3 min read
. Updated: 08 Mar 2020, 04:50 PM IST
- The day at NIV — the country’s premier virus testing centre — starts with the scientists going into a huddle to chalk out the strategy
- As of March 6, a total of 4,058 samples from 3,404 individuals have been tested by the network
Armed with special protective gear — including safety gowns, spectacles, N-95 masks and gloves — scientists at the National Institute of Virology (NIV) here are working “round-the-clock” to ensure smooth testing of samples for the deadly coronavirus, while hand-holding associate centres spread across the country.
The day at NIV — the country’s premier virus testing centre — starts with the scientists going into a huddle to chalk out the strategy, which includes testing fresh cases for COVID-19, reconfirming ones that have already tested positive, and providing support and guidance to other labs, a senior scientist at the Indian Council of Medical Research (ICMR) said.
“In the last one month, we have tested around 4,000 samples across the country. Every day, on an average, 25 samples are being tested at NIV,” Raman R Gangakhedkar, head of the Epidemiology and Communicable Diseases-I (ECD-I), Division of ICMR told PTI.
In the wake of 39 confirmed cases of COVID-19 in India so far, the Union Health Ministry has made 52 laboratories functional for testing samples while 57 labs have been designated for helping in sample collection to enhance the capacity for diagnosis and detection of the virus.
As of March 6, a total of 4,058 samples from 3,404 individuals have been tested by the network, officials said.
Gangakhedkar explained that if 10 samples, for example, are received in a day at NIV, five of these come in the morning, three by evening and two around night.
He noted that the workload at NIV may not be very high, however, the researchers have to work round-the-clock to ensure the smooth operations for coronavirus testing.
Gangakhedkar said, so far, the samples are mostly brought to NIV for reconfirmation for the virus which has already killed nearly 3,500 people and infected more than 100,000 across 92 countries and territories.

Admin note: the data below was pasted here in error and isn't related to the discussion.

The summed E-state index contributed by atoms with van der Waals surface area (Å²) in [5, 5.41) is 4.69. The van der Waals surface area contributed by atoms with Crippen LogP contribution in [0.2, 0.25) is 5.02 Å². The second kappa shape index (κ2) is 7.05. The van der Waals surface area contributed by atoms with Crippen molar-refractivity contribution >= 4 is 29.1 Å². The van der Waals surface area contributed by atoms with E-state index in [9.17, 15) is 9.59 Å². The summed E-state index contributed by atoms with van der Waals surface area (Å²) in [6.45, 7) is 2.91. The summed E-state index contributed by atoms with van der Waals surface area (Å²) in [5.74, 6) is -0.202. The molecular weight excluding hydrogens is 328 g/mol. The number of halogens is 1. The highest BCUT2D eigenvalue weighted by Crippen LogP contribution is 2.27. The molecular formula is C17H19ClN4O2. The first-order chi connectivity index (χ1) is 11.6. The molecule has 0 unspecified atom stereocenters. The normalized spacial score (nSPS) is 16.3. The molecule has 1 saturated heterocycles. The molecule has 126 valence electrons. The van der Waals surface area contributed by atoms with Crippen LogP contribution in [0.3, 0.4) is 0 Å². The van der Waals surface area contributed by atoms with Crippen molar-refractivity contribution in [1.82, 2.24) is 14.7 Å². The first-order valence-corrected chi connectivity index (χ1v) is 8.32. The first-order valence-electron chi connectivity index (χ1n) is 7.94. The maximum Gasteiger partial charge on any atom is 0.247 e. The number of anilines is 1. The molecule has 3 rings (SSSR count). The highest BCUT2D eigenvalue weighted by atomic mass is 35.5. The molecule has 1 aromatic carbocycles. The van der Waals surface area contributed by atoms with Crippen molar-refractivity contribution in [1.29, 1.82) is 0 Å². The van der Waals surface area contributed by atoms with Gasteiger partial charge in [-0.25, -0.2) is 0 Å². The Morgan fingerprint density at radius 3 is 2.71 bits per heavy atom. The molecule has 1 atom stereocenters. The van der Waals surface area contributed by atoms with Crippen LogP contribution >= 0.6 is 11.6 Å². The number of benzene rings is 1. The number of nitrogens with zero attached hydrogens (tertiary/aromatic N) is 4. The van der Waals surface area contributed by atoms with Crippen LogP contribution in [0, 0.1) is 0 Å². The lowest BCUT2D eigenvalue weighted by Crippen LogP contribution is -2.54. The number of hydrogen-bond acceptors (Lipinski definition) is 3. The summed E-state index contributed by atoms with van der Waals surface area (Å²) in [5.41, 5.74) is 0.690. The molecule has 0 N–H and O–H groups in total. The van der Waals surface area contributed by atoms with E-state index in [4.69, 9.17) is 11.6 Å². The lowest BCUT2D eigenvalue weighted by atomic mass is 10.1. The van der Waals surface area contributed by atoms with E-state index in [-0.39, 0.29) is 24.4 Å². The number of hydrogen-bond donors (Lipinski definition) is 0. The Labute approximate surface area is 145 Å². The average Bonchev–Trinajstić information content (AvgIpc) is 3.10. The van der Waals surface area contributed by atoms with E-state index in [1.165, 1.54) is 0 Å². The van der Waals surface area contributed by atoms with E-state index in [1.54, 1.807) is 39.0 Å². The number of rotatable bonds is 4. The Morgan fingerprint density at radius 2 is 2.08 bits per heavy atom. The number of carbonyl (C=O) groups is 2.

“There are special assignments also. Suppose a group of passengers or patients are brought from Wuhan or Japan, NIV plays a big role in their sample testing as their reports need to be sent back to their respective countries,” he said.
He noted that NIV, being a pivotal institute, is hand-holding associate labs in the country by providing all the support and guidance.
“Every day there is a video conferencing with the associate testing lab centres where the issues are discussed and solutions for the problems are found,” he said.
He added that all the positive samples tested at other centres need to be sent to NIV for reconfirmation.
“As part of the quality assurance and quality control, five per cent negative samples are being sent to NIV for retesting. The objective is to verify any difference in the results,” Gangakhedhar said.
“Suppose they have sent a test result which is negative (for the virus), and it tests positive here at NIV, then it is checked what went wrong in the other lab’s procedure,” he added.
The scientist, however, said so far there was no such instance of a mismatch in the results.
He also noted that the researchers entrusted to test the samples — which may potentially contain the virus — are equipped with special protective equipment to ensure personal safety while testing.
“They have particular gowns, special spectacles, N-95 masks, and using all these equipment, the researchers deal with the samples, and utmost care is taken during the sample testing procedure,” Gangakhedhar said.
N-95 masks are thicker than surgical masks and block out much smaller particles.
The scientists explained that the highly sensitive tests are carried out in a sanitised environment inside the labs fully-equipped with the testing material, machines and protocols.
Nose and throat swabs are used as specimens for detecting the coronavirus. The test takes anywhere between 10 and 24 hours for the confirmation.
The tests involve a gene-based assay called polymerase chain reaction (PCR), and a more sensitive form called reverse-transcription polymerase chain reaction (RT-PCR).
According to the World Health Organization (WHO), the diagnosis of COVID-19 must be confirmed by RT-PCR or gene sequencing for respiratory or blood specimens, as the key indicator for hospitalisation.
Gangakhedhar added that there are a total of 106 virus research diagnostics labs, all of which can be involved to increase sample testing if the need arises.